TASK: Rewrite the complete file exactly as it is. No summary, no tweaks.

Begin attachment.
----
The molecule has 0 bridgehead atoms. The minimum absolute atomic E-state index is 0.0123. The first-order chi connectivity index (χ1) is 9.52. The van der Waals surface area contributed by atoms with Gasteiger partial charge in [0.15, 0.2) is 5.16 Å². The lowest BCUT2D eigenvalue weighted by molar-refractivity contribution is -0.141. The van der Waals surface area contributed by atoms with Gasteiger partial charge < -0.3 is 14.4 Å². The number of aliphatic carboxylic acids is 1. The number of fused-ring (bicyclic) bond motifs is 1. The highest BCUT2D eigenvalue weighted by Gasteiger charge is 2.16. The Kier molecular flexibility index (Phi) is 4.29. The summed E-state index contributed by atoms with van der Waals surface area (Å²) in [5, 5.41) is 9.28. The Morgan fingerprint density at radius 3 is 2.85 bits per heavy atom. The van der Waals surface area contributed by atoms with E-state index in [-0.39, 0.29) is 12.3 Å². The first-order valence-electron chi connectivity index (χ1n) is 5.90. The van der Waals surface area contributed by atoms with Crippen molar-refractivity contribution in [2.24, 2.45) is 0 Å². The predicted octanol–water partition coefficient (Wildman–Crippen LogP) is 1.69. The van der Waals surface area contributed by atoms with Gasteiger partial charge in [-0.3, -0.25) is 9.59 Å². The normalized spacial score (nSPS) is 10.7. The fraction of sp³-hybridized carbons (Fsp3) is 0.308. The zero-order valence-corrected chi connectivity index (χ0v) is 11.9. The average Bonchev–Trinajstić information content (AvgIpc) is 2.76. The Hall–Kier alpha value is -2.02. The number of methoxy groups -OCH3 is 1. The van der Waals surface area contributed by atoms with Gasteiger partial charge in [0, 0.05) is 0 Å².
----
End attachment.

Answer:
The molecule has 0 bridgehead atoms. The minimum absolute atomic E-state index is 0.0123. The first-order chi connectivity index (χ1) is 9.52. The van der Waals surface area contributed by atoms with Gasteiger partial charge in [0.15, 0.2) is 5.16 Å². The lowest BCUT2D eigenvalue weighted by molar-refractivity contribution is -0.141. The van der Waals surface area contributed by atoms with Gasteiger partial charge < -0.3 is 14.4 Å². The number of aliphatic carboxylic acids is 1. The number of fused-ring (bicyclic) bond motifs is 1. The highest BCUT2D eigenvalue weighted by Gasteiger charge is 2.16. The Kier molecular flexibility index (Phi) is 4.29. The summed E-state index contributed by atoms with van der Waals surface area (Å²) in [5, 5.41) is 9.28. The Morgan fingerprint density at radius 3 is 2.85 bits per heavy atom. The van der Waals surface area contributed by atoms with E-state index in [-0.39, 0.29) is 12.3 Å². The first-order valence-electron chi connectivity index (χ1n) is 5.90. The van der Waals surface area contributed by atoms with Crippen molar-refractivity contribution in [2.24, 2.45) is 0 Å². The predicted octanol–water partition coefficient (Wildman–Crippen LogP) is 1.69. The van der Waals surface area contributed by atoms with Gasteiger partial charge in [-0.3, -0.25) is 9.59 Å². The normalized spacial score (nSPS) is 10.7. The fraction of sp³-hybridized carbons (Fsp3) is 0.308. The zero-order valence-corrected chi connectivity index (χ0v) is 11.9. The average Bonchev–Trinajstić information content (AvgIpc) is 2.76. The Hall–Kier alpha value is -2.02. The number of methoxy groups -OCH3 is 1. The van der Waals surface area contributed by atoms with Gasteiger partial charge in [0, 0.05) is 0 Å².